WKND Essay: Does Naomi Osaka have feet of clay?

Allan Jacob (Senior Editor)/Dubai
allan@khaleejtimes.com Filed on June 3, 2021 | Last updated on June 4, 2021 at 06.35 am

The Japanese player, the current women’s world number 2, chose to blame the media and headed home early.

Even sports stars need a break to fend off a breakdown and fend for themselves, away from the spotlight. But wasn’t a pandemic year enough for Naomi Osaka who recently bent a Grand Slam tournament’s rules? The red clay courts of Roland Garros in Paris haven’t been Naomi’s favourite surface, and she was anxious, naturally. Her best performances so far have been three third round losses at the marque tournament.

For inspiration, she has Ivan Lendl. The Czech clay court legend from the eighties detested grass (he never won Wimbledon). Grass is for cows, he once famously said. But she blew it.

The Japanese player, the current women’s world number 2, chose to blame the media and headed home early. Moral of the story: tennis stars should let their rackets speak and stop whining when the going’s good. Naomi, however, was sad, which wasn’t good for those titans of social media who failed to scratch or see beneath the surface. She was worried about the ground shifting under her feet, though she hadn’t lost a match yet, and made it worse by dragging it out on social channels.

Sports celebrities and fans with small attention spans have since been reaching out to the Japanese tennis star who stormed out of the French Open after refusing to attend press conferences at the tournament.

Most support her and say it was brave for a woman of colour to fritter away the goodwill to protect her mental health. It’s always nice for the majority to join the chorus and shy away from being singled out. Add a liberal sprinkling of colour and diversity to cloud judgement while forgetting the real cause of the anxiety: the red clay courts of Roland Garros.

I believe Naomi’s actions speak volumes about her attitude to the sport. Clay puts enormous physical demands on players who must grind it out with long rallies. Naomi was plain lazy. She dropped the ball at most opportune moment (for her) after raising the hackles of the media whose job it is to cover press conferences. It was plain disrespect to the free press (if there is one) and had nothing to do with race or gender.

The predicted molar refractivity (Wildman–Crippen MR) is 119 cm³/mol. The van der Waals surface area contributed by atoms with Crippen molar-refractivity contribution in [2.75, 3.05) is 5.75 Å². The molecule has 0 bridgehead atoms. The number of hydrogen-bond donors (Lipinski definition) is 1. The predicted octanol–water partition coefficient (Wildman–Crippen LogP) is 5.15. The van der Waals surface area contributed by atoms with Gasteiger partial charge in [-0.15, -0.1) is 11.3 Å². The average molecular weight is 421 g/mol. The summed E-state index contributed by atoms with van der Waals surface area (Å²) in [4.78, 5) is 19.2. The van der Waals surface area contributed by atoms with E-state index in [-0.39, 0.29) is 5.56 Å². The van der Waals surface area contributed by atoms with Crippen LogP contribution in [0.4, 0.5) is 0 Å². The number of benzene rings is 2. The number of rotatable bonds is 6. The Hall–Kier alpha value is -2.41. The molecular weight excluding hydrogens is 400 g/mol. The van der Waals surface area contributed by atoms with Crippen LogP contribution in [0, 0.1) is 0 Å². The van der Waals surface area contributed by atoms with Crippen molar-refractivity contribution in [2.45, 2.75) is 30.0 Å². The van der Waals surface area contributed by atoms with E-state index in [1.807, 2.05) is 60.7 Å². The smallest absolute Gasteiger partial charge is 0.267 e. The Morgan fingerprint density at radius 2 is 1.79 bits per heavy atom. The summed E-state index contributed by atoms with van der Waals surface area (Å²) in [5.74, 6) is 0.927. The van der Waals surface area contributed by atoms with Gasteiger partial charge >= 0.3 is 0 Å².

It was part of her contract to sit through these meets however unhappy she was, but

she gave up without slogging it out against her opponents while starting a debate about mental health. She diverted attention from the real demon beneath her feet: the soil.

Allow me here to remind her of the mass grief and its impact on the minds of those poor folks who lost their loved ones to Covid-19. Over 3.5 million deaths and counting. What about their states of mind? How about some outpouring of grief even if she stop short of sharing the $55 million she earned last year mostly through commercial deals?

Why can’t she just be any worried young woman like the millions out there who have no stage to show off their anxiety, fear or depression? I say, give Naomi some time to clear her head and get her footing on clay. She may have scored a point for mass sanity by doing what she did, but why is it important to have an opinion on everything? And why air it in a charged climate with everyone talking over the other in any virtual space they can find?

I don’t understand what the fuss is about when people should simply be getting on with the game. Yet, they can’t resist the urge to comment even if they know little or nothing of Naomi who was once of the victim of bullying on court by the venerable Serena Williams who is now lending her a shoulder to cry on.

Yes, Serena had to chip in even as her game is floundering. I was hurt by Naomi’s actions and behaviour and lambasted the player in an edit (that was edited) for blaming the media and implying that reporters were troubling her with their prying questions.

And no, I don’t have regrets even if I am trolled out of this world. But I often ask myself: Why can’t we stay out of the fray? Why not take it in our stride and be good sports, which Naomi certainly isn’t? Try faking it if you can’t.

I now read less commentary and more science while watching fewer debates on television on how politicians have blundered in their pandemic response. Twitter is angry, raging and is making us mad as wave upon wave of the coronavirus hits us. Sports can do with less controversy of the kind Naomi has served up for us. Blame the air for the virus, blame the soil for long rallies that have been forced on players but stop blaming the media who have no ground to stand on if they can’t ask questions their jobs demand of them. Call me a bad sport if you will.

allan@khaleejtimes.com

author

Allan Jacob

A news junkie with an abiding interest in foreign affairs. I'm a keen follower and learner of the media and how it will pan out in the future when the common man and woman will themselves be journalists and not just sources of information. Lead a team of bright journalists who are driving the change and have their feet on the ground.





 
 
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